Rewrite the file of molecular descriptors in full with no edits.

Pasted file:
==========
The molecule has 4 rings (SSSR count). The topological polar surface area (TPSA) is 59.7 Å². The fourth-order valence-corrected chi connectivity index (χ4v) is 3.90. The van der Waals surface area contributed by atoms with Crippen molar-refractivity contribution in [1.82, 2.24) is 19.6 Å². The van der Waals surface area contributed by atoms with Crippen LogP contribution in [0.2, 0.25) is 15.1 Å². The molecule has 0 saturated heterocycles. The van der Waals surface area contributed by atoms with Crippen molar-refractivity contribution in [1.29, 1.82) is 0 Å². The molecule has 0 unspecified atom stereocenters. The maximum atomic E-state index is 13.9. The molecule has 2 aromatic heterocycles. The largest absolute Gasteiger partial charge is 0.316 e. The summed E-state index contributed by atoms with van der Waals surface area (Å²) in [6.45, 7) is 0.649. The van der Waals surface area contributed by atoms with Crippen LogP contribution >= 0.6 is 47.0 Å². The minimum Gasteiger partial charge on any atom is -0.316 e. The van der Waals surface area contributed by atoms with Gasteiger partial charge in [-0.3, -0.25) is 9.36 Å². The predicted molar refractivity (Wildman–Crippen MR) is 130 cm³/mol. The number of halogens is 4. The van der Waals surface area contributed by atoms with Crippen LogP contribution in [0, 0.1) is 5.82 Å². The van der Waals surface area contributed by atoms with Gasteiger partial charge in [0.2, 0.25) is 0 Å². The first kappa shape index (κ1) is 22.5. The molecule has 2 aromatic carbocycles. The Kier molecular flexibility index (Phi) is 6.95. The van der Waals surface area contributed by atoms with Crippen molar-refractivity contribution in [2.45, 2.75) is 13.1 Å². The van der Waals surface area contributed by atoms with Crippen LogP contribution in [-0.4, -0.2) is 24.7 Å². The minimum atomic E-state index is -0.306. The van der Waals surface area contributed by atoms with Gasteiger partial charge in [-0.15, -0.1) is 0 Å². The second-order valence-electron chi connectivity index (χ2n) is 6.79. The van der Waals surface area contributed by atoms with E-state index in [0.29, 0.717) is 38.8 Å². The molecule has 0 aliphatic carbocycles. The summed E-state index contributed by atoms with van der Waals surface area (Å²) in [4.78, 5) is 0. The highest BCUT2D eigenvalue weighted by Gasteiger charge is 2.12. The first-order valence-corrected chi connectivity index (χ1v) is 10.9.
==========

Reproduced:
The molecule has 4 rings (SSSR count). The topological polar surface area (TPSA) is 59.7 Å². The fourth-order valence-corrected chi connectivity index (χ4v) is 3.90. The van der Waals surface area contributed by atoms with Crippen molar-refractivity contribution in [1.82, 2.24) is 19.6 Å². The van der Waals surface area contributed by atoms with Crippen LogP contribution in [0.2, 0.25) is 15.1 Å². The molecule has 0 saturated heterocycles. The van der Waals surface area contributed by atoms with Crippen molar-refractivity contribution in [1.29, 1.82) is 0 Å². The molecule has 0 unspecified atom stereocenters. The maximum atomic E-state index is 13.9. The molecule has 2 aromatic heterocycles. The largest absolute Gasteiger partial charge is 0.316 e. The summed E-state index contributed by atoms with van der Waals surface area (Å²) in [6.45, 7) is 0.649. The van der Waals surface area contributed by atoms with Crippen LogP contribution >= 0.6 is 47.0 Å². The minimum Gasteiger partial charge on any atom is -0.316 e. The van der Waals surface area contributed by atoms with Gasteiger partial charge in [-0.3, -0.25) is 9.36 Å². The predicted molar refractivity (Wildman–Crippen MR) is 130 cm³/mol. The number of halogens is 4. The van der Waals surface area contributed by atoms with Crippen LogP contribution in [0, 0.1) is 5.82 Å². The van der Waals surface area contributed by atoms with Gasteiger partial charge in [0.2, 0.25) is 0 Å². The first kappa shape index (κ1) is 22.5. The molecule has 2 aromatic carbocycles. The Kier molecular flexibility index (Phi) is 6.95. The van der Waals surface area contributed by atoms with Crippen molar-refractivity contribution in [2.45, 2.75) is 13.1 Å². The van der Waals surface area contributed by atoms with Crippen LogP contribution in [-0.4, -0.2) is 24.7 Å². The minimum atomic E-state index is -0.306. The van der Waals surface area contributed by atoms with Gasteiger partial charge in [-0.15, -0.1) is 0 Å². The second-order valence-electron chi connectivity index (χ2n) is 6.79. The van der Waals surface area contributed by atoms with E-state index in [0.29, 0.717) is 38.8 Å². The molecule has 0 aliphatic carbocycles. The summed E-state index contributed by atoms with van der Waals surface area (Å²) in [4.78, 5) is 0. The highest BCUT2D eigenvalue weighted by Gasteiger charge is 2.12. The first-order valence-corrected chi connectivity index (χ1v) is 10.9.